There are several strategies for evaluating individuals whose personal or family history of cancer is suggestive of HNPCC/Lynch syndrome. Tumors from individuals with HNPCC/Lynch syndrome demonstrate microsatellite instability (MSI), characterized by numerous alterations in a type of repetitive DNA called microsatellites. Two distinct MSI tumor phenotypes have been described: MSI-H (instability in >30% of microsatellites examined) and MSS/MSI-L (instability in <30% of microsatellites examined). The MSI-H phenotype is associated with germline defects in the MLH1, MSH2, MSH6, or PMS2 genes, and is the primary phenotype observed in tumors from patients with HNPCC/Lynch syndrome. Immunohistochemistry (IHC) is a complementary testing strategy to MSI testing. Most MSI-H tumors show a loss of protein expression for at least 1 of the 4 mismatch repair genes described above. Loss of expression of proteins within the tumor is helpful in identifying which corresponding genes to target for mutation analysis. Although MSI and IHC are best interpreted together, they are also available separately to accommodate clinical situations in which there are barriers to performing these tests concurrently (eg, financial concerns, specimen requirements).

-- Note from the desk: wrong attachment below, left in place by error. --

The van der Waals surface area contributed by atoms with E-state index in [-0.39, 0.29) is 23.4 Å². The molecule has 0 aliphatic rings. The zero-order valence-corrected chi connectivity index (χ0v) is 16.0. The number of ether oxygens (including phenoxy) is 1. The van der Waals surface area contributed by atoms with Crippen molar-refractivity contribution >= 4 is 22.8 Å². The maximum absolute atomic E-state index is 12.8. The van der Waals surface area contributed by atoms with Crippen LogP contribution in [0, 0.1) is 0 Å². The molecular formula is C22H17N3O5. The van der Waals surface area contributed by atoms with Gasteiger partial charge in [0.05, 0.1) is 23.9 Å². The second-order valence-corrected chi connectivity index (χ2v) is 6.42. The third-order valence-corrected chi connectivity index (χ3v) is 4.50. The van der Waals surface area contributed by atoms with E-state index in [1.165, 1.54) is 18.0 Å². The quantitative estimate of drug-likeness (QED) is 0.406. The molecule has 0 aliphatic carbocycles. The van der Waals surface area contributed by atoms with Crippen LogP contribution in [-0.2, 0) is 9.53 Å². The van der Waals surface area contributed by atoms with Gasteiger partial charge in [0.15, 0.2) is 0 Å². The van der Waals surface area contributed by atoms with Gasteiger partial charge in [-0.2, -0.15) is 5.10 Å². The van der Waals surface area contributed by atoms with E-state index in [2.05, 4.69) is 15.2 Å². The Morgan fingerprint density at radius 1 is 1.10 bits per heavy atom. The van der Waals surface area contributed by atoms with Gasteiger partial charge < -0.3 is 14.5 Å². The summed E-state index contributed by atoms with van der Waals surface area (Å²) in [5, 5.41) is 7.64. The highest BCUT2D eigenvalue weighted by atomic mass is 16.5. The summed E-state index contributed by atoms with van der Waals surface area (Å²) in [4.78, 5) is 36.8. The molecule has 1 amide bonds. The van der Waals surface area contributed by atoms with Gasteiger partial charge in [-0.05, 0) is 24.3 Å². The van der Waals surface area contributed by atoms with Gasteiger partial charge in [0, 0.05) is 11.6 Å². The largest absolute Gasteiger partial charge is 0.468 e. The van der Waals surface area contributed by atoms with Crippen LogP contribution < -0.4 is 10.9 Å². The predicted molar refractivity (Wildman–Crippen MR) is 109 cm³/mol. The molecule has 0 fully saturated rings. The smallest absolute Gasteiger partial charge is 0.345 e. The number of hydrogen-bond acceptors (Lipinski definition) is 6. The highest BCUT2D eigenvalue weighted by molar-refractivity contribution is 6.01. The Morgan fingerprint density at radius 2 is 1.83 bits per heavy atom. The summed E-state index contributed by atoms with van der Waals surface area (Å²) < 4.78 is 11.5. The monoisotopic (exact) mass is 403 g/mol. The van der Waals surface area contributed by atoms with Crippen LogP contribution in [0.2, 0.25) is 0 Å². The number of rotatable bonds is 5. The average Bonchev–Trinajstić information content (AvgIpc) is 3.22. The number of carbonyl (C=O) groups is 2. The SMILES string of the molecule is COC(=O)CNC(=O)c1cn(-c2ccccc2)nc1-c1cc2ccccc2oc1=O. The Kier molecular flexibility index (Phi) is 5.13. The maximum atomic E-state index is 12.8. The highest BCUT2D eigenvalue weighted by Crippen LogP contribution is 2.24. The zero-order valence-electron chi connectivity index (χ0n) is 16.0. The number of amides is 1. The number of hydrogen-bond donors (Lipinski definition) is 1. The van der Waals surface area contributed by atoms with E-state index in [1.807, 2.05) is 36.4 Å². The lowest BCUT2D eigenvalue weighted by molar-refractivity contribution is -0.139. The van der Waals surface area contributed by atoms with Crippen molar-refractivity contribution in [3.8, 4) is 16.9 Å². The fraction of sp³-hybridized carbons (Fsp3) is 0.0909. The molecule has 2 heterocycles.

Testing is typically first performed on the tumor of an affected individual and in the context of other risk factors, such as young age at diagnosis or a strong family history of colon cancer or other HNPCC/Lynch syndrome-related cancers. If defective DNA mismatch repair is identified within the tumor, mutation analysis of the associated gene can be performed to identify the causative germline mutation and allow for predictive testing of at-risk individuals.